Celebrating Religion, Rhyme and Reason
Featured in Mountain Record 24.2, Winter 2006
The articles we finally chose are not nostalgic or historical. They are not just dedicated to the sayings and doings of the Order. They are about celebrating the twenty-five years we have devoted to the practice and realization of the dharma, but the view we’ve taken is a bit broader, and hopefully, more far-reaching.
We live in a particular, peculiar, and dangerous time. From one perspective, it is no different than it always has been. Our wars are still largely, if not exclusively, religious. We continue to exercise intolerance more than acceptance, greed more than selflessness. But this time is also different: we have the ability to annihilate each other in an instant. Some would argue that religion is what keeps us from actually doing this, others would say it is, in fact, what has driven us to the brink.
Whether for or against religion, however, few people can afford to remain indifferent, its effect on our society is so palpable. In a way, this is what we are celebrating—as well as questioning, challenging, or at the very least, bringing further to light.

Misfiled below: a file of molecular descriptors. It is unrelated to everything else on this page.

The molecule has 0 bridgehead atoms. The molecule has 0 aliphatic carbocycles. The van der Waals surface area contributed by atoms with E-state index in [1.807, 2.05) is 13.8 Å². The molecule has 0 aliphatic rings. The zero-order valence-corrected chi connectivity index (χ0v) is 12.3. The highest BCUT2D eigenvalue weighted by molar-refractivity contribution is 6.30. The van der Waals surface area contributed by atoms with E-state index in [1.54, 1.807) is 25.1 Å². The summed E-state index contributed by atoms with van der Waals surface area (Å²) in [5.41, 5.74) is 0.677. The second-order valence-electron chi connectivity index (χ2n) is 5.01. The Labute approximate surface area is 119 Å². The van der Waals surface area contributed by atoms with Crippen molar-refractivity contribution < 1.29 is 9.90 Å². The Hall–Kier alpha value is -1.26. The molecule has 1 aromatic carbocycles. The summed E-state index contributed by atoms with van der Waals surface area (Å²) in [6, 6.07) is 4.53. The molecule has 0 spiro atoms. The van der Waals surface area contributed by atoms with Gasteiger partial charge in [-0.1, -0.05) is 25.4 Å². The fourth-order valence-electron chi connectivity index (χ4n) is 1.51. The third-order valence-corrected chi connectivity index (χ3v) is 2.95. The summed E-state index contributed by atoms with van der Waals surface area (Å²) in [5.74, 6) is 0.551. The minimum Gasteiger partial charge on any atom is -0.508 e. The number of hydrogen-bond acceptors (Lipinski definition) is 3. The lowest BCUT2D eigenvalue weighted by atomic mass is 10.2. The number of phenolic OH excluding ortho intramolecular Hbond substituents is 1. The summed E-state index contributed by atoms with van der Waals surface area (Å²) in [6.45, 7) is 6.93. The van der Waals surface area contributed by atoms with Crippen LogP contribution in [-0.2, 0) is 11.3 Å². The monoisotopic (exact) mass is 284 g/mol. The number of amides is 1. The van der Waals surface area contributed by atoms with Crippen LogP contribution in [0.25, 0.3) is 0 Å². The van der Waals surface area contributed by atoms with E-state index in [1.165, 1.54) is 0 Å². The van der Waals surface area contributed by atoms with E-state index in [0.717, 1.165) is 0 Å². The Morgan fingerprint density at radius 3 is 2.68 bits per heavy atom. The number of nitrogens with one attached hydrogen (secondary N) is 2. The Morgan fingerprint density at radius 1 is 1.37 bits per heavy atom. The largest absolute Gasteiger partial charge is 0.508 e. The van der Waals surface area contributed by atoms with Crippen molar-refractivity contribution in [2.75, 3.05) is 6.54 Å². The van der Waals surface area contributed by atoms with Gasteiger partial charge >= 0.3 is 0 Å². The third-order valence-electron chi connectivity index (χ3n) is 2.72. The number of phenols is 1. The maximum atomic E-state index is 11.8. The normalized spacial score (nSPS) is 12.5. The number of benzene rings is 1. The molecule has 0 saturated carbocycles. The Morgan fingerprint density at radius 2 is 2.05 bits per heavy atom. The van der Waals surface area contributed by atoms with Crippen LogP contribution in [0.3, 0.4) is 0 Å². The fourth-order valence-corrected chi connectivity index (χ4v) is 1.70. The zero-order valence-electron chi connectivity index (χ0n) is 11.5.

What, then, is our place in today’s religious landscape? And with a quarter of a century behind us, where do we now want to go? The articles you will encounter here do not answer these questions, but rather map out the territory in which they are asked, focusing on the tension between traditional religious values and a society’s need to “modernize.”
Is religion still relevant? In a penetrating look at faith, Sam Harris puts to the test the efficacy of religion in our increasingly sophisticated, rational world. Need religion be organized? “Organized enough to keep a city church going, one that offers an AIDS support group, a soup kitchen, services to the elderly,” answers Kathleen Norris. Is religion limited to a chosen few? In his article, Huston Smith takes a look at the “scandal of particularity.” Can art take the place of religion? Nobel Laureate Alexandr Solzhenytsin suggests that in some ways it can. Is the problem religion itself, or the ways in which we have interpreted it? Professor Wadud takes up this issue in her close study of one-sided interpretations of the Qur’an and their effects on the lives of Muslim women.
Ultimately, these questions boil down to one for which there is no easy answer: what does it really mean to be human? This, points out Shugen Sensei, is every seeker’s question. But, as Daido Roshi reminds us—and as thousands of years of history have proven—to wake up to ourselves is a difficult task. And whether we choose to do it through the practice of religion, spirituality or reason, this perennial process is something that we, as human beings, will have the opportunity to engage in for as long as we live. Isn’t this cause enough for celebration?
Mn. Vanessa Zuisei Goddard, MRO
Mountain Record, Editor